Friday, January 24, 2014
Stanley Fish and the Meaning of Academic Freedom
[TV announcer's voice]:
If you're in the Miami area today, stop by for the FIU Law Review Symposium, Stanley Fish and the Meaning of Academic Freedom. The event runs from 4-6 p.m. at the College of Law. Speakers include Fish, Robert Post, Fred Schauer, and Larry Alexander; the focus is on Fish's new book, Academic Freedom: From Professionalism to Revolution.
Thursday, January 23, 2014
A random nomenclature question:
Is it offensive to call someone "a Jew"simply in referring factually to that person's religious/ethnic background (in other words, not saying it with a sneer or to further an anti-Semitic remark). The alternative would be to say "He's Jewish." Is one OK and the other not? If so, how is it different than saying "He's a Republican" or "He's a liberal" or "He's an Elk." Is there a difference when talking about political categories as opposed to racial/ethnic/religious categories.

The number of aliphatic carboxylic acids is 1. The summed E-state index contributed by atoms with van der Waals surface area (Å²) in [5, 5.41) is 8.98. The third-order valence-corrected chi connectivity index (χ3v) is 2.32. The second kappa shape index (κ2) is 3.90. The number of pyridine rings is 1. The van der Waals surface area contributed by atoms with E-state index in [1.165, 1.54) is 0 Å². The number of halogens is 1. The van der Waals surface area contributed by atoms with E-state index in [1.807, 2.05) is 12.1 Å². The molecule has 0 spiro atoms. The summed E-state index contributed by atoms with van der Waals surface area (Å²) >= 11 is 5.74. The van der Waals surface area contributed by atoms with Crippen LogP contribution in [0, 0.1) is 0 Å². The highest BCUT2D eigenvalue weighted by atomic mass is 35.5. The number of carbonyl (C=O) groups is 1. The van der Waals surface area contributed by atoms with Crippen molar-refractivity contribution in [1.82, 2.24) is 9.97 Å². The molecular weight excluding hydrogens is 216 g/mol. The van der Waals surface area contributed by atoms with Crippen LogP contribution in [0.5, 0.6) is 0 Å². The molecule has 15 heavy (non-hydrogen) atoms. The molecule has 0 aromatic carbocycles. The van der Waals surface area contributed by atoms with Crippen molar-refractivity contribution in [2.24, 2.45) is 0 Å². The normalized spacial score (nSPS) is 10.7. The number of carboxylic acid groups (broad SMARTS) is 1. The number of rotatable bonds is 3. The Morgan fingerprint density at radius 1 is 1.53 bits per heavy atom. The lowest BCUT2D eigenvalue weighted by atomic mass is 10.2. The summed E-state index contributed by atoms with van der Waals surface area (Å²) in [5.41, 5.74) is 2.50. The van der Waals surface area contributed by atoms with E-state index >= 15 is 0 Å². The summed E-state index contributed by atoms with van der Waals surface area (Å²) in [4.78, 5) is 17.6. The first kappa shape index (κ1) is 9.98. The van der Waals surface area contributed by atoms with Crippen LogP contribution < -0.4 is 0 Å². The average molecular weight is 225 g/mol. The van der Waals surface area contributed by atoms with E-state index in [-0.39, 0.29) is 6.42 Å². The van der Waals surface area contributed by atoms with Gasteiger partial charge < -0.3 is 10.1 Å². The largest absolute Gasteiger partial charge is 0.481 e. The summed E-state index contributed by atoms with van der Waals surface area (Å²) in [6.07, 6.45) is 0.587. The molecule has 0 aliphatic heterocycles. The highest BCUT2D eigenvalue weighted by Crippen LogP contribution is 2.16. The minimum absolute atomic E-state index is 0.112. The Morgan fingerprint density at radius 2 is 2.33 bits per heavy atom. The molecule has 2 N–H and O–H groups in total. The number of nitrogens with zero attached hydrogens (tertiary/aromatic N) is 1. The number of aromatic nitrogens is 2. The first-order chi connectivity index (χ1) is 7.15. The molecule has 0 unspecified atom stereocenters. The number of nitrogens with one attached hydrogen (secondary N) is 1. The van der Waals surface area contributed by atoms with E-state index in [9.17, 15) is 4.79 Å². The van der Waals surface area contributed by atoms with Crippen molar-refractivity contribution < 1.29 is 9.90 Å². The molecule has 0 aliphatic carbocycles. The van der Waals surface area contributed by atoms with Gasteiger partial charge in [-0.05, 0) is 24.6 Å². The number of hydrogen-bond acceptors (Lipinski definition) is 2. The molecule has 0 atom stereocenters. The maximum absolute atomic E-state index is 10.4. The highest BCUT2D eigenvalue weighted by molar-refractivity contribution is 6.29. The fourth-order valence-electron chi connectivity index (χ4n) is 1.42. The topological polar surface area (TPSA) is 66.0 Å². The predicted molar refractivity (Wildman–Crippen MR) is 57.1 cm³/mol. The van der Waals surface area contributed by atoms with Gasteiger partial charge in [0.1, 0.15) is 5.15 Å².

I grant that it would be jarring to hear someone say it that way, but that is because it is uncommon--we generally say "he's Jewish". But is it uncommon because of its offensiveness?
Wednesday, January 22, 2014
SCOTUS on Declaratory Judgments
SCOTUS today decided Medtronic, Inc. v. Mirowski Family Ventures, a unanimous decision through Justice Breyer. The Court held that in a declaratory judgment action brought by a would-be patent infringer seeking a declaration of non-infringement, the patentee bears the burden of persuasion of infringement, just as it would if it had brought a coercive action for infringement. There also is a brief discussion on Skelly Oil and how to define a when a declaratory judgment action arises under federal law (in this case, federal patent law).
Friday, January 17, 2014
JOTWELL: Mullenix on Landsman-Roos on precertification duties
The latest essay from JOTWELL's Courts Law is from Linda Mullenix (Texas) reviewing a student note by Nick Landsman-Roos', Front-End Fiduciaries: Precertification Duties and Class Conflict.